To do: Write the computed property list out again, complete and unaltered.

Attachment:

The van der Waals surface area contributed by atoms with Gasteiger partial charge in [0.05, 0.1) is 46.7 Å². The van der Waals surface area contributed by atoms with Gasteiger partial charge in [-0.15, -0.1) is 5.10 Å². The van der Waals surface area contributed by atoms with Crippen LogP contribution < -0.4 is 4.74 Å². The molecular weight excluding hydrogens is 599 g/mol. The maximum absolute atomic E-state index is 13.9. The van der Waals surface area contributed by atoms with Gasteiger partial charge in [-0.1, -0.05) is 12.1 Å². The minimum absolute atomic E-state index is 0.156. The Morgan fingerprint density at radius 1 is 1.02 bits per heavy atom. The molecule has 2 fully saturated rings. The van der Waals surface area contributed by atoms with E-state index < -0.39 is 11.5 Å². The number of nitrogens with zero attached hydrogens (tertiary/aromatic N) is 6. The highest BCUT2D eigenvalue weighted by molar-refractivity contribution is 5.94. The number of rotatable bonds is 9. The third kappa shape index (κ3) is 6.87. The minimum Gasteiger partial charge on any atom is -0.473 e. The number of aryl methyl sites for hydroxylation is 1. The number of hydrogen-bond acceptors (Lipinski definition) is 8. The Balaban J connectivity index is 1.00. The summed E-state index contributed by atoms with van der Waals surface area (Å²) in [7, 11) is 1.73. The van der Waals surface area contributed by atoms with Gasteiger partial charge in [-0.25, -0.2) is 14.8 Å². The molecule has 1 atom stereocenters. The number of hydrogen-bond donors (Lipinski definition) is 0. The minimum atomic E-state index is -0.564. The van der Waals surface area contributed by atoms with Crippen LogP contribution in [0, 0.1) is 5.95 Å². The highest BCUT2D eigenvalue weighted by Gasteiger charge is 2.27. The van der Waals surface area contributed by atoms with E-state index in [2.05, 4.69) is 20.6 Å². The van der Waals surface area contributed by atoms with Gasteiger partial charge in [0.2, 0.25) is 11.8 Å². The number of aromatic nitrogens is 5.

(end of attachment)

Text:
The van der Waals surface area contributed by atoms with Gasteiger partial charge in [0.05, 0.1) is 46.7 Å². The van der Waals surface area contributed by atoms with Gasteiger partial charge in [-0.15, -0.1) is 5.10 Å². The van der Waals surface area contributed by atoms with Crippen LogP contribution < -0.4 is 4.74 Å². The molecular weight excluding hydrogens is 599 g/mol. The maximum absolute atomic E-state index is 13.9. The van der Waals surface area contributed by atoms with Gasteiger partial charge in [-0.1, -0.05) is 12.1 Å². The minimum absolute atomic E-state index is 0.156. The Morgan fingerprint density at radius 1 is 1.02 bits per heavy atom. The molecule has 2 fully saturated rings. The van der Waals surface area contributed by atoms with E-state index < -0.39 is 11.5 Å². The number of nitrogens with zero attached hydrogens (tertiary/aromatic N) is 6. The highest BCUT2D eigenvalue weighted by molar-refractivity contribution is 5.94. The number of rotatable bonds is 9. The third kappa shape index (κ3) is 6.87. The minimum Gasteiger partial charge on any atom is -0.473 e. The number of aryl methyl sites for hydroxylation is 1. The number of hydrogen-bond acceptors (Lipinski definition) is 8. The Balaban J connectivity index is 1.00. The summed E-state index contributed by atoms with van der Waals surface area (Å²) in [7, 11) is 1.73. The van der Waals surface area contributed by atoms with Gasteiger partial charge in [-0.25, -0.2) is 14.8 Å². The molecule has 1 atom stereocenters. The number of hydrogen-bond donors (Lipinski definition) is 0. The minimum atomic E-state index is -0.564. The van der Waals surface area contributed by atoms with Crippen LogP contribution in [0, 0.1) is 5.95 Å². The highest BCUT2D eigenvalue weighted by Gasteiger charge is 2.27. The van der Waals surface area contributed by atoms with E-state index in [2.05, 4.69) is 20.6 Å². The van der Waals surface area contributed by atoms with Gasteiger partial charge in [0.2, 0.25) is 11.8 Å². The number of aromatic nitrogens is 5.